msm1267 writes "The use of exploits against zero days, or unpatched vulnerabilities, is nothing new. Attackers have been looking for and using new bugs for as long as there has been software to exploit. What’s changed in recent years is the scale of zero day exploit use and the kind of attackers using them. It used to be mainly individual attackers and some high-end cybercrime groups. But now, zero days are being used by governments, intelligence agencies and state-sponsored attack teams. In the hands of these groups, zero days represent a major threat to the targeted organizations, most of whom can’t keep pace with the patches coming out for known bugs, let alone defend against attacks on zero days.
“There’s no red button you can push to make this go away. This is going to go on and on and on,” Andreas Lindh of I Secure n Sweden said in a talk at Virus Bulletin 2013 here Wednesday. “We need to get our priorities straight. What I’m suggesting is that we get back to basics rather than buying more tools. The tools we have work pretty well when you use them correctly. We actually have really good tools. We need to start focusing on what matters, what really matters.”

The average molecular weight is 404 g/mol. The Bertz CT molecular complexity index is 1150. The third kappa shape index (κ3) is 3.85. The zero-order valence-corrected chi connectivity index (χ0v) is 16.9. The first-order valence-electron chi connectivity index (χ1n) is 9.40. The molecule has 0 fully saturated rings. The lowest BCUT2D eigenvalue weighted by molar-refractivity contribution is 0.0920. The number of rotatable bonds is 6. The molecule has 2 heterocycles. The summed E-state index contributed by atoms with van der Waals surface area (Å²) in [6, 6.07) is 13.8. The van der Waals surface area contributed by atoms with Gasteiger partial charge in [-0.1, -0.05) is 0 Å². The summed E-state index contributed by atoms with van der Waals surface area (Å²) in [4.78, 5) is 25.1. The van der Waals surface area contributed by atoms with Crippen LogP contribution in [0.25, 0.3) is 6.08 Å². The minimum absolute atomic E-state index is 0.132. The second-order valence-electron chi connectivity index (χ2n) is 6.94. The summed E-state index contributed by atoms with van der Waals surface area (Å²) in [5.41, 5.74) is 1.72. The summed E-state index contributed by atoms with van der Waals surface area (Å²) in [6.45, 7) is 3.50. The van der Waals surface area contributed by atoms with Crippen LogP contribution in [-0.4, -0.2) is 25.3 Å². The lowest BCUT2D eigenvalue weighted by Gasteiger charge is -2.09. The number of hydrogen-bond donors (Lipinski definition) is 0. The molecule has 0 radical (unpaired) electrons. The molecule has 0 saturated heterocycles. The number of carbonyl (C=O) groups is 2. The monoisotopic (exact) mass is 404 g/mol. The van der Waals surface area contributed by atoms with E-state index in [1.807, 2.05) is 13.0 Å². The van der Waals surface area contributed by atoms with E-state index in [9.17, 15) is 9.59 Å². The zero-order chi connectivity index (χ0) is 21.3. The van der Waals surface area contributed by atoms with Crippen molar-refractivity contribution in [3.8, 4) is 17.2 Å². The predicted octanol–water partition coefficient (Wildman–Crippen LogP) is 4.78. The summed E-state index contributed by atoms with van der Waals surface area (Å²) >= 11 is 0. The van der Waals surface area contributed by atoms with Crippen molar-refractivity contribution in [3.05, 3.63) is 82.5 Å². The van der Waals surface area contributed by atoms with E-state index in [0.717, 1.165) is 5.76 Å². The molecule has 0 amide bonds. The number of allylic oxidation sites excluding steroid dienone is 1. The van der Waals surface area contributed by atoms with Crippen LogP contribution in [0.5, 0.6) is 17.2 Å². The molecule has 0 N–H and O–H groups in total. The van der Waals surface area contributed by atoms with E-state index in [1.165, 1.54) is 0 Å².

Lindh said that the old concept of defense in depth, which has been ridiculed in some corners in recent years, still holds up in most cases if organizations implement their technology correctly and don’t sit back and expect miracles. One key to succeeding more often than not against high-level attackers, he said, is to harden the software we all depend on through the use of technologies such as ASLR and DEP, which prevent many common memory corruption attacks. The number of ways that attackers can get into systems has decreased in the last few years, Lindh said."
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